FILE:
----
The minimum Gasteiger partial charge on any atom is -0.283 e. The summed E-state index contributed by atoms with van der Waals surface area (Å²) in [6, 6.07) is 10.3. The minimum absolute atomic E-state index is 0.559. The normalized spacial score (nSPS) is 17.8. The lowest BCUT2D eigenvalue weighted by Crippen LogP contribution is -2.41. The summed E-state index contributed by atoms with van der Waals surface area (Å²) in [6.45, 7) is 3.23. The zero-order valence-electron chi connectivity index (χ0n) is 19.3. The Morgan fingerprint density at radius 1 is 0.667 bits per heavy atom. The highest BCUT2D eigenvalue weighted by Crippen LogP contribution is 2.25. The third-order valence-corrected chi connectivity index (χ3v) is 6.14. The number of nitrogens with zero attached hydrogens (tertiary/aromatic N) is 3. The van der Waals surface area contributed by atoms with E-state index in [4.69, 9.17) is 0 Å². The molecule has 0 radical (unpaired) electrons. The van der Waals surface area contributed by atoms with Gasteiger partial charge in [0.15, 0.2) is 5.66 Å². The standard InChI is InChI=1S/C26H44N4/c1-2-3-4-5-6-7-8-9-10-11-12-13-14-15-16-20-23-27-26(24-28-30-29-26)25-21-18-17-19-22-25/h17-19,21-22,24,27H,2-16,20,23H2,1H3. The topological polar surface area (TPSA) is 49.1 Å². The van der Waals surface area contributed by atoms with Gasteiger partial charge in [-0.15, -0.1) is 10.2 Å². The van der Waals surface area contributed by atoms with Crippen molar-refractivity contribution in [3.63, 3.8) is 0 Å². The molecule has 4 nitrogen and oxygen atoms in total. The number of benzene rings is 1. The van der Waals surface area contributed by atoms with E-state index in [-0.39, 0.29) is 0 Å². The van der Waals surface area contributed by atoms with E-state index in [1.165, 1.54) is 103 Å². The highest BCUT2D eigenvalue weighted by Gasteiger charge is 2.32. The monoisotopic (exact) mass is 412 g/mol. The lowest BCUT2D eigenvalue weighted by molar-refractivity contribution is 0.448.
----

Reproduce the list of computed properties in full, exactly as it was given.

The minimum Gasteiger partial charge on any atom is -0.283 e. The summed E-state index contributed by atoms with van der Waals surface area (Å²) in [6, 6.07) is 10.3. The minimum absolute atomic E-state index is 0.559. The normalized spacial score (nSPS) is 17.8. The lowest BCUT2D eigenvalue weighted by Crippen LogP contribution is -2.41. The summed E-state index contributed by atoms with van der Waals surface area (Å²) in [6.45, 7) is 3.23. The zero-order valence-electron chi connectivity index (χ0n) is 19.3. The Morgan fingerprint density at radius 1 is 0.667 bits per heavy atom. The highest BCUT2D eigenvalue weighted by Crippen LogP contribution is 2.25. The third-order valence-corrected chi connectivity index (χ3v) is 6.14. The number of nitrogens with zero attached hydrogens (tertiary/aromatic N) is 3. The van der Waals surface area contributed by atoms with E-state index in [4.69, 9.17) is 0 Å². The molecule has 0 radical (unpaired) electrons. The van der Waals surface area contributed by atoms with Gasteiger partial charge in [0.15, 0.2) is 5.66 Å². The standard InChI is InChI=1S/C26H44N4/c1-2-3-4-5-6-7-8-9-10-11-12-13-14-15-16-20-23-27-26(24-28-30-29-26)25-21-18-17-19-22-25/h17-19,21-22,24,27H,2-16,20,23H2,1H3. The topological polar surface area (TPSA) is 49.1 Å². The van der Waals surface area contributed by atoms with Gasteiger partial charge in [-0.15, -0.1) is 10.2 Å². The van der Waals surface area contributed by atoms with Crippen molar-refractivity contribution in [3.63, 3.8) is 0 Å². The molecule has 4 nitrogen and oxygen atoms in total. The number of benzene rings is 1. The van der Waals surface area contributed by atoms with E-state index in [-0.39, 0.29) is 0 Å². The van der Waals surface area contributed by atoms with E-state index in [1.165, 1.54) is 103 Å². The highest BCUT2D eigenvalue weighted by Gasteiger charge is 2.32. The monoisotopic (exact) mass is 412 g/mol. The lowest BCUT2D eigenvalue weighted by molar-refractivity contribution is 0.448.